Pittsburgh Pirates: Making the Case for Nick Gonzales Jumping to Triple-A

Pittsburgh Pirates top infield prospect Nick Gonzales had an outstanding season at High-A Greensboro, but could he skip Double-A and jump directly into Triple-A?

Among the Pittsburgh Pirates sea of top prospects, Nick Gonzales stands out as one of their best. He’s arguably better than Henry Davis, their 1/1 pick this year, and top pitching prospect Quinn Priester.

The Pittsburgh Pirates had the 7th overall pick in the 2020 draft and used it on the second baseman. Going into the draft, Gonzales was considered the best pure hitter available. While Spencer Torkelson brought the big-time power and Austin Martin had strong contact and on-base ability, Gonzales seemed to have a little bit of everything. But even with lofty standards heading into 2021, Gonzales blew expectations of the water.

At High-A Greensboro, Gonzales batted .302/.385/.565 with 18 home runs in just 369 plate appearances. While he did hit his fair share of home runs, he had 23 doubles, which put him on pace for 29 dingers and 37 doubles across a 600-plate appearances stretch.

While he went down on strike three a bit more than you’d like to see at a 27.4% pace, he slowly cut down on the strikeouts as the year went on. Through the last month’s worth of games he played, he only had a strikeout rate of 22.6%. Plus he offset it with a strong 10.8% walk rate. His final line consisted of a .405 wOBA and 150 wRC+.

While Gonzales had a high batting average on balls in play (.388), it makes sense once you look at his batted ball rates. Gonzales was a big line-drive hitter. He had a fantastic 27.4% line drive rate. But he also hit many more fly balls (36.5%) than ground balls (35.6%). While speed isn’t a major part of his game, he is considered a solid runner and has a glove that is trending in the right direction.

While Gonzales was much better at home (1.094 OPS) compared to away (.804), I wouldn’t be majorly concerned about that. Gonzales is more than talented enough to overcome home/away splits. He’s more than powerful enough to be a fantastic hitter at the big leagues. He’s been highly praised for his approach at the plate, showed an improving strikeout rate, and is arugably one of the minor league’s top players.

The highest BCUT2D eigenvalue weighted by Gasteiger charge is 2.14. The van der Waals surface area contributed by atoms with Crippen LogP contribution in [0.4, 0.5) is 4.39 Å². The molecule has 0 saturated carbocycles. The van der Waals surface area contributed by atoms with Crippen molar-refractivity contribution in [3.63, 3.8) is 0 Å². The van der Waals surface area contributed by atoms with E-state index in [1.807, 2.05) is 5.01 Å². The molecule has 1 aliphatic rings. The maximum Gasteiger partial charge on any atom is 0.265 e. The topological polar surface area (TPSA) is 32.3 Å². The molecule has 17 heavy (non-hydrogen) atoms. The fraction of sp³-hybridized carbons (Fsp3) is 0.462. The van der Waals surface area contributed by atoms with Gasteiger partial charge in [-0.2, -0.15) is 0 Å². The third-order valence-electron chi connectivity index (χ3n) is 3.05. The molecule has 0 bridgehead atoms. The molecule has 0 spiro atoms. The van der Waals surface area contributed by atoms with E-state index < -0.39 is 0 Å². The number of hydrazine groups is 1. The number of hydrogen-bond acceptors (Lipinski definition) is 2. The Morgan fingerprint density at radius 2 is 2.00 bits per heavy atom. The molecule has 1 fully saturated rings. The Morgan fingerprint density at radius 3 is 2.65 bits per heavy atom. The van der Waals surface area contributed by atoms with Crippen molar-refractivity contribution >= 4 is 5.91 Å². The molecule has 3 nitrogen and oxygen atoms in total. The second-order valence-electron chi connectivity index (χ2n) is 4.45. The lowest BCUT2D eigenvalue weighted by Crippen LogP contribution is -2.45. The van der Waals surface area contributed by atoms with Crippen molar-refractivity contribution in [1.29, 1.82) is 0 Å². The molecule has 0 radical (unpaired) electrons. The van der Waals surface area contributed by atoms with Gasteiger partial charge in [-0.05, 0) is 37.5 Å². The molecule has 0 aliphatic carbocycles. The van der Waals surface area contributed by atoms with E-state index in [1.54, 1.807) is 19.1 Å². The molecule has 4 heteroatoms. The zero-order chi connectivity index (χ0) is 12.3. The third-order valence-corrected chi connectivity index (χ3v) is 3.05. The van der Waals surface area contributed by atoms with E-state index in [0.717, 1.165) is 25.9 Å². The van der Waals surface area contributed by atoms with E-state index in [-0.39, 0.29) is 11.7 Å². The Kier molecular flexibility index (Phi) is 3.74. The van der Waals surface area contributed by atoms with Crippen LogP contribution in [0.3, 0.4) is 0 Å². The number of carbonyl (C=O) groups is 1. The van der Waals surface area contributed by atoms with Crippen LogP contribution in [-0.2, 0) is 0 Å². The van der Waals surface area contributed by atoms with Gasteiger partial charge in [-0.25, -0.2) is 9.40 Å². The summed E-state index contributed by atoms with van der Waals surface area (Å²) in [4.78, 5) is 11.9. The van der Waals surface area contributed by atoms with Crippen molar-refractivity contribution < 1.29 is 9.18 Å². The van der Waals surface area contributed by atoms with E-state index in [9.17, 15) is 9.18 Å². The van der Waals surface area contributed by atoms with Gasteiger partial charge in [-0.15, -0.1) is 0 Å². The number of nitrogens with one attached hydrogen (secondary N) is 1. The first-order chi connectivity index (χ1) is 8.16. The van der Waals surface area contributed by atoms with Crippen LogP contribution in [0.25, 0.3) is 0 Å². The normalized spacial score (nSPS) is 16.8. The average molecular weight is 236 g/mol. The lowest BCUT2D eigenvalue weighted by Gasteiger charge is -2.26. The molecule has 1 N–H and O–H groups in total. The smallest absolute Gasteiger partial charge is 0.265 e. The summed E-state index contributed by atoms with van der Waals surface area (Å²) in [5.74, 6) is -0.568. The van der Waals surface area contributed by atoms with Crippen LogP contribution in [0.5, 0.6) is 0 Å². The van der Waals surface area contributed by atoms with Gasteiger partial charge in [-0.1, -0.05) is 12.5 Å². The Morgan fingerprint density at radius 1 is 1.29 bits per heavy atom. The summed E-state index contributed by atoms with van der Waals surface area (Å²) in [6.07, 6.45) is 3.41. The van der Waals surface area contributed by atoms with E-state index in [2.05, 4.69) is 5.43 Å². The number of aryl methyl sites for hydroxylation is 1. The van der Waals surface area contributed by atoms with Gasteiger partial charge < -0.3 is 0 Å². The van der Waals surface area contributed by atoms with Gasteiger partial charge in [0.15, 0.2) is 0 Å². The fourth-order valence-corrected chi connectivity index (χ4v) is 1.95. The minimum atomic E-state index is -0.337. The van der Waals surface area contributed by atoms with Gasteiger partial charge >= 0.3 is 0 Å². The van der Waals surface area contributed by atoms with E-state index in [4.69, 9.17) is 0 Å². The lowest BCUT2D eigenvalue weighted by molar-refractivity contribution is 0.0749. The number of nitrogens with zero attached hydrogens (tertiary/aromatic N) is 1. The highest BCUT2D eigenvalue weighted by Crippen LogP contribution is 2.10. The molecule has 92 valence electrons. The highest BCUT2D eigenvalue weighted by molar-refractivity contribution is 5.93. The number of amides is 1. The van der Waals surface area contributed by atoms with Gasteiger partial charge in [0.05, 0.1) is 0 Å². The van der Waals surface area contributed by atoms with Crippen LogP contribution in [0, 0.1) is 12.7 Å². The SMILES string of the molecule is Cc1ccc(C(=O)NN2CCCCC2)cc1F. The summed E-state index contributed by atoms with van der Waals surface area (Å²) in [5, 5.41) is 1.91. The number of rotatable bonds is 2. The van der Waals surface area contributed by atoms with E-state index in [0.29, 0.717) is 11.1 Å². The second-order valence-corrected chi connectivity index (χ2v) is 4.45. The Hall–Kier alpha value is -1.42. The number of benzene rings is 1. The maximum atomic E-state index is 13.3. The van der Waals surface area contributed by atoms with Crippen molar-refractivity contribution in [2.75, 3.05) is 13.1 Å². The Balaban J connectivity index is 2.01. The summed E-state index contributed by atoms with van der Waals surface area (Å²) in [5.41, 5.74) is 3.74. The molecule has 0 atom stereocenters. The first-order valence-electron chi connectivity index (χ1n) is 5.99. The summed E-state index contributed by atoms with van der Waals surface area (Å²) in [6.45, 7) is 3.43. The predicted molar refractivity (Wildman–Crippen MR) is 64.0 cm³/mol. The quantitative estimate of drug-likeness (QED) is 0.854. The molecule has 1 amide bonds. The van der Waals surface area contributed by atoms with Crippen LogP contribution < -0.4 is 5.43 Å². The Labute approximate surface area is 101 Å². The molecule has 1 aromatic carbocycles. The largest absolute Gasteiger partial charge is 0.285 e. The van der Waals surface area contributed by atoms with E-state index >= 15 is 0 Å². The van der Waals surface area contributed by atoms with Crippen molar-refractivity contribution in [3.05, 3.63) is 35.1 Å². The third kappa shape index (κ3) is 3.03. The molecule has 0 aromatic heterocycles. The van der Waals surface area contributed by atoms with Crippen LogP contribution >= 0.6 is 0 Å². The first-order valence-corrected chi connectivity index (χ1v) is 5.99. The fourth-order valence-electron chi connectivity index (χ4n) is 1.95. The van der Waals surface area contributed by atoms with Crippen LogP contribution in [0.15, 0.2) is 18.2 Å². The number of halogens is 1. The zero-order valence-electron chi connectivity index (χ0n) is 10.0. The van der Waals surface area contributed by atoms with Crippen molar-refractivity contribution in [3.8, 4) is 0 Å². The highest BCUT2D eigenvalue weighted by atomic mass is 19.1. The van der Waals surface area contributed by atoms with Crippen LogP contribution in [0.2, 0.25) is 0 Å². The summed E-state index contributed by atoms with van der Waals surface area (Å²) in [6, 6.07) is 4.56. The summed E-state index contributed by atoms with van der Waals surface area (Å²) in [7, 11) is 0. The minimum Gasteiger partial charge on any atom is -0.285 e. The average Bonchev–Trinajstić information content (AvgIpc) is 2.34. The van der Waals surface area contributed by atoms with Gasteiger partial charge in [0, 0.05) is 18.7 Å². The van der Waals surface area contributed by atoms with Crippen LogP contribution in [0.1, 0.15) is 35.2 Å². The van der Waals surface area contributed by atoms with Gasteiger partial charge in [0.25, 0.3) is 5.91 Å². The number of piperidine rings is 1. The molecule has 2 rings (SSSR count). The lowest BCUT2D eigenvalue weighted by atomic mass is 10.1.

So where will Gonzales start the 2022 season? Well the Pittsburgh Pirates have been a bit more aggressive with their more talented prospects. Carmen Mlodzinski, Travis Swaggerty, Oneil Cruz, and Roansy Contreras all essentially skipped a level in the minor leagues (both Swags and Mlodzinski will likely skip Double-A completely and both Contreras and Cruz had a very small taste of Triple-A before making their MLB debuts).

So, could Gonzales start 2022 at Triple-A Indianapolis? Well, there are a few things to consider.

First, Gonzales has a good case for the big promotion. One, he’s a highly talented hitter and we’ve seen that the Pittsburgh Pirates are willing to move their better prospects up through the minors a bit faster than others. Two, he had an outstanding year at Greensboro. A 150 wRC+ was the third-best mark among batters with at least 350 plate appearances at the level (the other two being another Pirates’ prospect in Matthew Fraizer and LA Dodgers top outfield prospect Andy Pages). He’s also going into his age-23 season. More than old enough, especially for a prospect of his caliber, to get some time at Triple-A.

But there are also a few things that are working against Gonzales. Triple-A projects to have a ton of middle infielders to start 2022. Diego Castillo, Rodolfo Castro, Oneil Cruz, Tucupita Marcano, Ji-Hwan Bae, and any other depth players such as Cole Tucker or Kevin Newman (assuming they are still in the organization) could potentially be vying for playing time at Triple-A. It could be a case of “we want all these guys to get regular playing time some way, so we’ll keep him at the level below for now”. You also don’t want to rush him throughout the minors. He’s potentially one of your key line-up pieces to build around, alongside Bryan Reynolds and Ke’Bryan Hayes. You don’t want to roll the dice and end up losing on Gonzales.

In the end, I do think Gonzales starts off at Double-A, mainly because the organization wants him to get regular playing time without three other players breathing down his neck. But I’d be very shocked if he lasts past May at Altoona assuming he’s healthy and continues to hit well.

While Triple-A Indianapolis will have a ton of competition for playing spots to start the year, I believe it will only be for a short time before many of their prospects get called to the Major League scene. Cruz, Castro, and Marcano have already gotten a taste of major league playing time.

Castillo will be going into his age-24 season and has extremely performed well already at Triple-A this year in his small sample size of playing time. Plus, even if someone like Tucker or Newman is still in the organization, they won’t be taking playing time away from anyone noteworthy. The only two of those prospects I see getting more than a month or two of playing time at Triple-A are Bae and Marcano, but both are versatile enough they can play other positions such as the outfield, shortstop, or third base.

So while I do see Gonzales starting out at Double-A, I don’t think he’s still there by the time summer rolls around with a solid chance to reach Triple-A even before that. I wouldn’t even rule out a promotion to the major leagues at the end of the season, similar to Cruz and Contreras this year.